When Self-Sufficiency Can Turn into a Lack of Empathy

I started writing on this topic upon lots of introspection some weeks back; However, I lost some inspiration along the way. It wasn’t until I started interning at a hospital in the cardiac intensive care unit that my experiences led to me to pick up on this subject once more: how self-sufficiency can turn into a lack of empathy.

Being out of tune with reality is a condition that often strikes closer to home than we realize. When we think of this trending phrase of “being in the now”, we think of temporarily deleting apps on our phones (e.g. instagram, twitter, facebook, etc.) that might consume the time we could spend with our loved ones or even letting go of our obsessions with our work. We rarely stop to think that it isn’t just a problem having to do with the lifestyle we lead, but that it also has to do with what our concept of “being out of tune with reality” truly means to us.

You could easily live a life without a smartphone, yet still lose touch with the present. The root of this problem that seems to plague us, whether generation Y or Z, is that the line between self-sufficiency and a lack of empathy can become blurred.

So, what is self-suffiency? According to the Merriam-Webster definition self-sufficiency refers to being “capable of providing for one’s own needs” or being “able to maintain oneself or itself without outside aid”. Self-suffiency is actually a great quality which most of us have the blessing of being able to adopt in order to become independent. There is absolutely no problem with this concept at all, except when it is combined with selfishness. From there, arrogance and pride latch on and we start to alienate ourselves from the empathy we once had.

Let me start off by saying that there isn’t a problem with leaving home for college to follow one’s dreams or pursuing a goal that will bring satisfaction and fulfillment. There isn’t a problem with seeking success or chasing an ambition that brings no harm to others. The problem lies in our motivations. Not just the ones we start with but those that remain. The problem lies on what we lend our attention and focus to. Our motivations form our rudder, which steers us in a precise direction in life.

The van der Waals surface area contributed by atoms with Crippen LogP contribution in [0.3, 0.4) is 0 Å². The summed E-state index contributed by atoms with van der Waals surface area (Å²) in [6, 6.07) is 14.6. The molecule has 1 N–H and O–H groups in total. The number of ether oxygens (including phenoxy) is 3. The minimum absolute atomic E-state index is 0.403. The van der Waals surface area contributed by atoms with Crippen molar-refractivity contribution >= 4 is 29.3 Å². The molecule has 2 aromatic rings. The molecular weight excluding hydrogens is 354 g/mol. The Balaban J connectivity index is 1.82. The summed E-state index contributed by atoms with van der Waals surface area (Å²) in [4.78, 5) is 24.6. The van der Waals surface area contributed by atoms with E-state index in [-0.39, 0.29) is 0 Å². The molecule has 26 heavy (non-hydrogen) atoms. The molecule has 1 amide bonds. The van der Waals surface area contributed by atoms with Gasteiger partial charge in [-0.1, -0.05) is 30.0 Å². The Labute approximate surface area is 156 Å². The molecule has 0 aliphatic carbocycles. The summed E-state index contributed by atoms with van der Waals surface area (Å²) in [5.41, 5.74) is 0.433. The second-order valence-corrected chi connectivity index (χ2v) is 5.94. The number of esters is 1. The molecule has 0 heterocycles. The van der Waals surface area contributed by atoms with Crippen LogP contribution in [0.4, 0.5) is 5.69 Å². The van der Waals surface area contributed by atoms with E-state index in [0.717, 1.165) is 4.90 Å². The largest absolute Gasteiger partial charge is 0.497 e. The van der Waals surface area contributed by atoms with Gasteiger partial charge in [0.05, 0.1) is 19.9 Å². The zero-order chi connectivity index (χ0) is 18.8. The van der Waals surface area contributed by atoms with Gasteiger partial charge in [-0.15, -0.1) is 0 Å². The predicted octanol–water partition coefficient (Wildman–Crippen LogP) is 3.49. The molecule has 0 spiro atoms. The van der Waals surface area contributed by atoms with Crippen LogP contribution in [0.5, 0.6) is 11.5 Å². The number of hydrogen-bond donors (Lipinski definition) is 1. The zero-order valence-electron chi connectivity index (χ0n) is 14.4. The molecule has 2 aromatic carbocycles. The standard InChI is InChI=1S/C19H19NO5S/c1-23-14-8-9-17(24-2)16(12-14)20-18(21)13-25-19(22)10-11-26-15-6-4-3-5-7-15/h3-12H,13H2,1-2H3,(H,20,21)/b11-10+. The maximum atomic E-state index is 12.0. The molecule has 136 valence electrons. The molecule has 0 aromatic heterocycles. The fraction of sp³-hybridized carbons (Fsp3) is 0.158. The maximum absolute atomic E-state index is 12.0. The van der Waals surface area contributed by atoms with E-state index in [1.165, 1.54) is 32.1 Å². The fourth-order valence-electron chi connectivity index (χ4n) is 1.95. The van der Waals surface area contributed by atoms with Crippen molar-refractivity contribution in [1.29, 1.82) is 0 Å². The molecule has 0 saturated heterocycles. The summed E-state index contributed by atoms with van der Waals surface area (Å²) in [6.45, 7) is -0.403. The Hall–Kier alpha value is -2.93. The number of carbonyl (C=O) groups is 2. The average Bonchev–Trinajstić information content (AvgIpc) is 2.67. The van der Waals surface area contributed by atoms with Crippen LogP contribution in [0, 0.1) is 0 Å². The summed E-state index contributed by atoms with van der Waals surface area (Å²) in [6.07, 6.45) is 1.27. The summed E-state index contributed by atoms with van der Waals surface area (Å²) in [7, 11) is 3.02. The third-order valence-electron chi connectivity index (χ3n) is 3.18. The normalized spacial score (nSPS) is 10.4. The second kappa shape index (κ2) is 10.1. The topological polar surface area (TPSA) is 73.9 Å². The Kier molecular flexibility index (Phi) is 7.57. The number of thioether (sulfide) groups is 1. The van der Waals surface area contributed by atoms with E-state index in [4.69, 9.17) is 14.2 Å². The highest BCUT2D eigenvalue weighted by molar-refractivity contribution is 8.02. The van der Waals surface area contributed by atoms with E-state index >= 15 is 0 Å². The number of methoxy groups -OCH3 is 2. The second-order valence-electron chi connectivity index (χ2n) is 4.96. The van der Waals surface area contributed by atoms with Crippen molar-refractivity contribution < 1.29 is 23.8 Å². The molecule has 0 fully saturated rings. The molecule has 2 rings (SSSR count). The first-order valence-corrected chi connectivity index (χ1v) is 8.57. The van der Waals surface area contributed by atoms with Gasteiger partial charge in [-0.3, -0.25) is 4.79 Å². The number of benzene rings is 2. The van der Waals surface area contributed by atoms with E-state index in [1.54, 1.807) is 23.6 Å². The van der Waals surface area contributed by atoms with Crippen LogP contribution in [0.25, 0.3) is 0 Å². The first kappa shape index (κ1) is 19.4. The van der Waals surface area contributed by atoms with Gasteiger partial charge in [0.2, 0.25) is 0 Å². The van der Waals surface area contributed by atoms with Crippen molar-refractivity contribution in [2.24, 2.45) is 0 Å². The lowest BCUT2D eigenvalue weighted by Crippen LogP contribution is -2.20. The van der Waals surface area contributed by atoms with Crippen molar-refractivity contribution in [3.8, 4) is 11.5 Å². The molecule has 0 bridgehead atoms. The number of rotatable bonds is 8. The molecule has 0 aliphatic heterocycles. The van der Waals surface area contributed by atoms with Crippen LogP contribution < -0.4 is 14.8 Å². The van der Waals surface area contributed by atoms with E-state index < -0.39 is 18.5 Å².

If our motivations are always connected to self-gain (whether money, career advancement, recognition, etc.) without at least dedicating or attributing part of our reason why for doing things to positively helping those around us, we may develop self-sufficiency (a very good thing), yet also gradually develop a lack of empathy. It’s not quite noticeable at first. The egoism slowly starts festering. Then, all of a sudden, the things we care about revolve around what we might gain. We start to view giving and sharing almost as a loss- loss of time, resources, etc. Or even worse, we might be helping those around us, but it’s not for the right reasons. We become numb while helping others, almost like little peripheral route processing robots that help because it might be one’s job, because of the positive mood effects it gives us, or because we might gain something in return.

Empathy is the ability of being able to feel what others feel. There’s an ongoing trend on the world wide web and social media that I like to call the “passive advocate” phenomenon. Every single day, as you scroll through Twitter, Facebook, or Instagram there is always at least one post (especially when there is a crisis abroad or some sort of horrible injustice that has happened nearby) dedicated to advocating for an issue at hand or advocating for other individuals. While it’s great to be vocal and increase awareness of a matter at hand, it is oftentimes more helpful to be an active advocate and helper, getting involved within the community and creating the change you want to see happen.

The “passive advocate” phenomenon allows us to mask the dwindling state of our empathy. By not being in direct contact with those or that which we advocate for, because of a lack of proximity, it is harder for us to put ourselves in the shoes of others. Furthermore, the center of our focus can create this lack of empathy. Imagine some concentric circles, each space between each circle representing a sphere of proximity in terms of the people and events that surround us. We tend to focus on solving problems that are farther away from what is closest to us. We sometimes are very in touch with what is happening globally yet lose sight with what is happening closest to us. We become advocates for situations or people that are hundreds of miles away from us, at the cost of losing focus of those that are feet away from us when there should never really be a cost, but a balance. This is also a form of being out of touch with reality. Reality isn’t just in terms of the relativity of time, it is also in terms of proximity.

Being in touch with reality is about enjoying the moments we get to spend with others, while also enjoying those peaceful moments we get to spend alone. It’s about paying mind to your own well-being and happiness, while being conscious of other’s lives and what help and positive things you can contribute to them. Most importantly, it’s about never losing sight of what is happening around you (not just far away in another country, but also in your own household and in the lives of those you spend at least one hour of your day with). It’s about caring and showing (through continuous, direct actions) that you sincerely do. Self-sufficiency does not have to come at the cost of empathy and it doesn’t have to be accompanied by selfishness, arrogance, or pride.

 

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